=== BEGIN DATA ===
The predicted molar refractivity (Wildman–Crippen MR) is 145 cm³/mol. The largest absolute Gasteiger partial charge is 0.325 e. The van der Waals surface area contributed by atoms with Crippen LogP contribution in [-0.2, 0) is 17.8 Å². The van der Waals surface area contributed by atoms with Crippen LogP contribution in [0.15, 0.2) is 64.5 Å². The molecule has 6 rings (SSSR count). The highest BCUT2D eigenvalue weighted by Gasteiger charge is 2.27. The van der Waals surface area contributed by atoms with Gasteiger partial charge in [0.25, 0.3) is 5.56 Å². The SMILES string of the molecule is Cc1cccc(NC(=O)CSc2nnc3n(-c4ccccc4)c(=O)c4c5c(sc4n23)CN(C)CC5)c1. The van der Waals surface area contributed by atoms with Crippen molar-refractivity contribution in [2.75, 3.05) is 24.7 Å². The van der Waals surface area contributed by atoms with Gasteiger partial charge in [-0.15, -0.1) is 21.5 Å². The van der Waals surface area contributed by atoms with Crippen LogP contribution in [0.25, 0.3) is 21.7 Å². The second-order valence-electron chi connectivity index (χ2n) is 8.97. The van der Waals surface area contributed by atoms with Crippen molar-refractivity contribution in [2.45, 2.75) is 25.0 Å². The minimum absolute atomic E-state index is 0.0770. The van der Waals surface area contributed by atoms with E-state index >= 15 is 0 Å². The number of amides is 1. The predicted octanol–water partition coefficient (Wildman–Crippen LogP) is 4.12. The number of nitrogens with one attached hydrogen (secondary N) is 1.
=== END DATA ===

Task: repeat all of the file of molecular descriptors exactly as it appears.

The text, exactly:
The predicted molar refractivity (Wildman–Crippen MR) is 145 cm³/mol. The largest absolute Gasteiger partial charge is 0.325 e. The van der Waals surface area contributed by atoms with Crippen LogP contribution in [-0.2, 0) is 17.8 Å². The van der Waals surface area contributed by atoms with Crippen LogP contribution in [0.15, 0.2) is 64.5 Å². The molecule has 6 rings (SSSR count). The highest BCUT2D eigenvalue weighted by Gasteiger charge is 2.27. The van der Waals surface area contributed by atoms with Gasteiger partial charge in [0.25, 0.3) is 5.56 Å². The SMILES string of the molecule is Cc1cccc(NC(=O)CSc2nnc3n(-c4ccccc4)c(=O)c4c5c(sc4n23)CN(C)CC5)c1. The van der Waals surface area contributed by atoms with Crippen molar-refractivity contribution in [2.75, 3.05) is 24.7 Å². The van der Waals surface area contributed by atoms with Gasteiger partial charge in [-0.15, -0.1) is 21.5 Å². The van der Waals surface area contributed by atoms with Crippen LogP contribution in [0.25, 0.3) is 21.7 Å². The second-order valence-electron chi connectivity index (χ2n) is 8.97. The van der Waals surface area contributed by atoms with Crippen molar-refractivity contribution in [2.45, 2.75) is 25.0 Å². The minimum absolute atomic E-state index is 0.0770. The van der Waals surface area contributed by atoms with E-state index >= 15 is 0 Å². The number of amides is 1. The predicted octanol–water partition coefficient (Wildman–Crippen LogP) is 4.12. The number of nitrogens with one attached hydrogen (secondary N) is 1.